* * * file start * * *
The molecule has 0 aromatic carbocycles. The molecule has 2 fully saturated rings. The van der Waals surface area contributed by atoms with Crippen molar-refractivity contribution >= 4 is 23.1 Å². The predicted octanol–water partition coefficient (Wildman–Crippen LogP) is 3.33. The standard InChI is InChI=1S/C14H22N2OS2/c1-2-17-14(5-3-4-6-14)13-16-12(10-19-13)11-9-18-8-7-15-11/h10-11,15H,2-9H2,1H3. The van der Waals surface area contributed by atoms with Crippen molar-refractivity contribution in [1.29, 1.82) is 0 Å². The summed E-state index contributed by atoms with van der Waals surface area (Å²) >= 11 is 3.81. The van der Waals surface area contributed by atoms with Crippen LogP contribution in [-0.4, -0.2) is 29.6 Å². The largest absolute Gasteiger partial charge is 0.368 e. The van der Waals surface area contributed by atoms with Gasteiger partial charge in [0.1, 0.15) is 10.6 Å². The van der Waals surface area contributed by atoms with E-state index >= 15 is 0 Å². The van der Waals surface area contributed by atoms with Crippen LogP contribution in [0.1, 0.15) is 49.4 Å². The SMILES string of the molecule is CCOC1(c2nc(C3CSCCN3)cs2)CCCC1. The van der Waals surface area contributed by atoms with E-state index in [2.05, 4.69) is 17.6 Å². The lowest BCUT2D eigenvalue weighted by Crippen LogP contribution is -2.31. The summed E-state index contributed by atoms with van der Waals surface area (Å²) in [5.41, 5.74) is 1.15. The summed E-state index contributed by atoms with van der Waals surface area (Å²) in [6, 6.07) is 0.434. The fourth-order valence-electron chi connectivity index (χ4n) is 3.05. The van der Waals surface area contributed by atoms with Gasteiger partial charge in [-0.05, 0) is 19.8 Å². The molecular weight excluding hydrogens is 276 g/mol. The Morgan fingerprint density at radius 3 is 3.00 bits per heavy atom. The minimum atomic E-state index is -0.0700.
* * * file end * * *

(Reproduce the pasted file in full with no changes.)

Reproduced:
The molecule has 0 aromatic carbocycles. The molecule has 2 fully saturated rings. The van der Waals surface area contributed by atoms with Crippen molar-refractivity contribution >= 4 is 23.1 Å². The predicted octanol–water partition coefficient (Wildman–Crippen LogP) is 3.33. The standard InChI is InChI=1S/C14H22N2OS2/c1-2-17-14(5-3-4-6-14)13-16-12(10-19-13)11-9-18-8-7-15-11/h10-11,15H,2-9H2,1H3. The van der Waals surface area contributed by atoms with Crippen molar-refractivity contribution in [1.29, 1.82) is 0 Å². The summed E-state index contributed by atoms with van der Waals surface area (Å²) >= 11 is 3.81. The van der Waals surface area contributed by atoms with Crippen LogP contribution in [-0.4, -0.2) is 29.6 Å². The largest absolute Gasteiger partial charge is 0.368 e. The van der Waals surface area contributed by atoms with Gasteiger partial charge in [0.1, 0.15) is 10.6 Å². The van der Waals surface area contributed by atoms with E-state index >= 15 is 0 Å². The van der Waals surface area contributed by atoms with Crippen LogP contribution in [0.1, 0.15) is 49.4 Å². The SMILES string of the molecule is CCOC1(c2nc(C3CSCCN3)cs2)CCCC1. The van der Waals surface area contributed by atoms with E-state index in [2.05, 4.69) is 17.6 Å². The lowest BCUT2D eigenvalue weighted by Crippen LogP contribution is -2.31. The summed E-state index contributed by atoms with van der Waals surface area (Å²) in [5.41, 5.74) is 1.15. The summed E-state index contributed by atoms with van der Waals surface area (Å²) in [6, 6.07) is 0.434. The fourth-order valence-electron chi connectivity index (χ4n) is 3.05. The van der Waals surface area contributed by atoms with Gasteiger partial charge in [-0.05, 0) is 19.8 Å². The molecular weight excluding hydrogens is 276 g/mol. The Morgan fingerprint density at radius 3 is 3.00 bits per heavy atom. The minimum atomic E-state index is -0.0700.